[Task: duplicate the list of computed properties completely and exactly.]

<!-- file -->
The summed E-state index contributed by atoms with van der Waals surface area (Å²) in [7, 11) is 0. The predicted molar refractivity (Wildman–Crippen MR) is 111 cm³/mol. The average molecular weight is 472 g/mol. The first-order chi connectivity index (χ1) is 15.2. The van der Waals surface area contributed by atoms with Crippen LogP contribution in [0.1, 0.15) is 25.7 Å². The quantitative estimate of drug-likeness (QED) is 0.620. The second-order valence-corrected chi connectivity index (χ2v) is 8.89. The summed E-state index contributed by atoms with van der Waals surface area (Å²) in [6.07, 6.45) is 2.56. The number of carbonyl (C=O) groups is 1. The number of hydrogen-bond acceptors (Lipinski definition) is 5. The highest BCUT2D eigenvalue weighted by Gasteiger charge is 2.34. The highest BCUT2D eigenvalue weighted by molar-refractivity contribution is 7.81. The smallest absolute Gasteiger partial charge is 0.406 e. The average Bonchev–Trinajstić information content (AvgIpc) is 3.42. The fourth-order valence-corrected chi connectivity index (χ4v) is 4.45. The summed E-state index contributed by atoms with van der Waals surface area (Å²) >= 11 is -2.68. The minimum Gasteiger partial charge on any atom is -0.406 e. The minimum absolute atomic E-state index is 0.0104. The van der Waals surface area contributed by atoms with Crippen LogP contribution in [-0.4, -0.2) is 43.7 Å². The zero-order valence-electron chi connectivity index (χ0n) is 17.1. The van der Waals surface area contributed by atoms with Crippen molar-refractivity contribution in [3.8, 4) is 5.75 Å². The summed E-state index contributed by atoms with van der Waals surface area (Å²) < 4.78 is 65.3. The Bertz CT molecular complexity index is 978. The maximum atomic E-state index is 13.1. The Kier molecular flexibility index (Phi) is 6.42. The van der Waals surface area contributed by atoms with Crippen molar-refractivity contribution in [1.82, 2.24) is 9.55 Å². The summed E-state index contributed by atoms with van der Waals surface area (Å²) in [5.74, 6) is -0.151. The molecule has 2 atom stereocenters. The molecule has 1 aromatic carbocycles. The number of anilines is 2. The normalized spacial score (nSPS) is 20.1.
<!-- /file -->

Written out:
The summed E-state index contributed by atoms with van der Waals surface area (Å²) in [7, 11) is 0. The predicted molar refractivity (Wildman–Crippen MR) is 111 cm³/mol. The average molecular weight is 472 g/mol. The first-order chi connectivity index (χ1) is 15.2. The van der Waals surface area contributed by atoms with Crippen LogP contribution in [0.1, 0.15) is 25.7 Å². The quantitative estimate of drug-likeness (QED) is 0.620. The second-order valence-corrected chi connectivity index (χ2v) is 8.89. The summed E-state index contributed by atoms with van der Waals surface area (Å²) in [6.07, 6.45) is 2.56. The number of carbonyl (C=O) groups is 1. The number of hydrogen-bond acceptors (Lipinski definition) is 5. The highest BCUT2D eigenvalue weighted by Gasteiger charge is 2.34. The highest BCUT2D eigenvalue weighted by molar-refractivity contribution is 7.81. The smallest absolute Gasteiger partial charge is 0.406 e. The average Bonchev–Trinajstić information content (AvgIpc) is 3.42. The fourth-order valence-corrected chi connectivity index (χ4v) is 4.45. The summed E-state index contributed by atoms with van der Waals surface area (Å²) >= 11 is -2.68. The minimum Gasteiger partial charge on any atom is -0.406 e. The minimum absolute atomic E-state index is 0.0104. The van der Waals surface area contributed by atoms with Crippen LogP contribution in [-0.4, -0.2) is 43.7 Å². The zero-order valence-electron chi connectivity index (χ0n) is 17.1. The van der Waals surface area contributed by atoms with Crippen molar-refractivity contribution in [3.8, 4) is 5.75 Å². The summed E-state index contributed by atoms with van der Waals surface area (Å²) < 4.78 is 65.3. The Bertz CT molecular complexity index is 978. The maximum atomic E-state index is 13.1. The Kier molecular flexibility index (Phi) is 6.42. The van der Waals surface area contributed by atoms with Crippen molar-refractivity contribution in [1.82, 2.24) is 9.55 Å². The summed E-state index contributed by atoms with van der Waals surface area (Å²) in [5.74, 6) is -0.151. The molecule has 2 atom stereocenters. The molecule has 1 aromatic carbocycles. The number of anilines is 2. The normalized spacial score (nSPS) is 20.1.